Hollywood has wasted no time in jumping on the rescue story of a team of Thai footballers from the chambers of a cave where they survived for more than two weeks, after a rainy season downpour trapped them on June 23.
Following a successful rescue mission, conducted with the help of the Thai Navy SEALs, at least five film projects about this riveting story are now in the works according to the Thai government.
Aged 11 to 16, the boys and their 25-year-old coach lived on water dripping from stalactites, as they failed to dig their way out of the flooded Tham Luang caves. One SEAL died in the rescue process.
But what challenges and obstacles might the filmmakers face in telling this true story, involving real-life people, most of them minors, and what can be done to ease the process?
Pure Flix, a Christian entertainment studio, was the first to announce it was seeking movie rights, after managing partner and CEO, Michael Scott, travelled to the scene. A second project is in the works at Ivanhoe Pictures. John M. Chu is directing.
’Nobody has the rights to monopolise facts or information’
According to Dale Cohen, director of the Documentary Film Legal Clinic at UCLA School of Law, filmmakers, like journalists, have a right to report on newsworthy people and incidents.
“Nobody has the rights to monopolise facts or information. That’s newsgathering,” he says. “But there are definitely potential issues,” he says.
“People involved in historical newsworthy events can’t say, ‘you can’t report on me’. Kids do have more rights. But I don’t believe there is any legal reason why the kids could not be named. The fact it was so newsworthy means newsgatherers and documentarians can name them. Some choose not to. The law is probably no different for a feature film.”
Cohen says while it has become common practice to strike a deal with living subjects of films, among the filmmaking community in Los Angeles, it isn’t a legal requirement. There are also some differences in how these entities approach the situation.
“News organisations often won’t pay money to people, but film companies can give some sort of compensation for rights, interviews, other materials or access to places or people,” he says.
He adds: “The reason most of these studios and filmmakers agree to sign something is that it gives them better access and protects them in view of possible privacy or defamation claims. “For a studio to spend money on Thai kids is a small price.
Where filmmakers can run into trouble is if they cross the line with privacy standards, or defamation. “In the privacy context, the standard under American law is, have you revealed something not in the public purview that a reasonable person would think is unreasonable?” he says.
First Amendment offers high protection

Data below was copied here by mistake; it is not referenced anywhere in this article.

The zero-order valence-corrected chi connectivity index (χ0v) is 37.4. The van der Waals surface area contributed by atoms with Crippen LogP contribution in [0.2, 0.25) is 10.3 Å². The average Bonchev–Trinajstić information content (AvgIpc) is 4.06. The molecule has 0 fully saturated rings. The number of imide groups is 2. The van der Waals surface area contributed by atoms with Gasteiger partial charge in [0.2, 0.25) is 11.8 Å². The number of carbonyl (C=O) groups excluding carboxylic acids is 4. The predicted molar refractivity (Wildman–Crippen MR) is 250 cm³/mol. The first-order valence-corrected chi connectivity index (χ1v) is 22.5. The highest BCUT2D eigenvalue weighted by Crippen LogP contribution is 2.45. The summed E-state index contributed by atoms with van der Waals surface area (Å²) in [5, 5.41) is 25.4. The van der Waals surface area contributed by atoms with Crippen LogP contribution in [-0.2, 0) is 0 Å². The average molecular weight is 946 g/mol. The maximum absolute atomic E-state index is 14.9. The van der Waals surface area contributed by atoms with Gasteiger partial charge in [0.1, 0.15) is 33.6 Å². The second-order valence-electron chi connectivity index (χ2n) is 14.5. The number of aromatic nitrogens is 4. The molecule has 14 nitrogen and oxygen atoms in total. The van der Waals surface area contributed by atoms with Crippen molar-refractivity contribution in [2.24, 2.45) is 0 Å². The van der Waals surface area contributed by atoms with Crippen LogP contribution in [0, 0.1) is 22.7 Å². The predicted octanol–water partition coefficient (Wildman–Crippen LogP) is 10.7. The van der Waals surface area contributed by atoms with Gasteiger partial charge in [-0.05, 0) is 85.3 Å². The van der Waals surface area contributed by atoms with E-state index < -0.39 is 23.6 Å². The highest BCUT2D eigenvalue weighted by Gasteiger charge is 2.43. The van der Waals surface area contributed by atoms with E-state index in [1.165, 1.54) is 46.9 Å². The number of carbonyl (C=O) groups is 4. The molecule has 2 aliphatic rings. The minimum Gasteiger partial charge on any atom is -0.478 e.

The First Amendment covering the freedom of speech offers high protection.
“If it’s newsworthy you can’t stop a project under American law,” says Cohen. “Under the First Amendment you can’t prevent people telling newsworthy stories. I am going to guess that these filmmakers will get the rights first. There are already deals happening to get the Navy’s permission.”
John Penotti, president of Ivanhoe Pictures, one of the production companies working on a film version of the Thai cave rescue, is one of those understood to be trying to seal some deals.
“Like so many people across the planet, we are touched and inspired by the miraculous rescue of these 13 individuals,” said Penotti in an email to ScreenDaily.
“The extraordinary collaborative rescue efforts of the Thai Government, and the stunning bravery of these children, their coach and the Thai Seals, is a story we would feel honoured to bring to audiences. We are advancing our conversations with Thai Government Officials so that we may be best able to portray these events as accurately as possible.”
Is the situation different elsewhere? Consider the Netflix TV series The Crown, about the life of Queen Elizabeth II, or even some of Oliver Stone’s films.
’In Britain if you are talking about newsworthy and current people, it’s fair game’
“I am strictly talking about American law, but I would think it is true in Britain that if you are talking about newsworthy and current people, it’s fair game because it is important for the world,” says Cohen. “If they tell the story reasonably or accurately, it is okay. The press writes about the Queen everyday and doesn’t get her permission. Oliver Stone is looking at newsworthy events.”
Some cases do end up in court, however. The Hurt Locker is one example. Sgt. Jeffrey Sarver, an Iraq war vet, lost a case in 2016 against the filmmakers when he claimed he inspired a character in Kathryn Bigelow’s film. “The court strongly rejected that claim and said he was involved in newsworthy stories so the media had a right to tell his story,” says Cohen.
Actress Olivia de Havilland had a lawsuit thrown out by California’s highest court last week over her depiction in FX’s Feud: Bette and Joan. The creators were protected by the First Amendment. Still, “The law isn’t always clean cut,” says Cohen.
How do filmmakers approach the situation?
Yaniv Rokah’s documentary film Queen Mimi told the story of a homeless woman living in a laundrette in Santa Monica. His next subject is filmmaker Nina Menkes.
“The first challenge is to win the trust of the person you want to film,” Rokah says. “The second is that sometimes subjects also want to direct the film and control their story. The third challenge is legal, because every live person featured in your film must sign a release form. Although most people will sign the release form right away, some will use their leverage to demand something in return for signing the release or even refuse to sign.”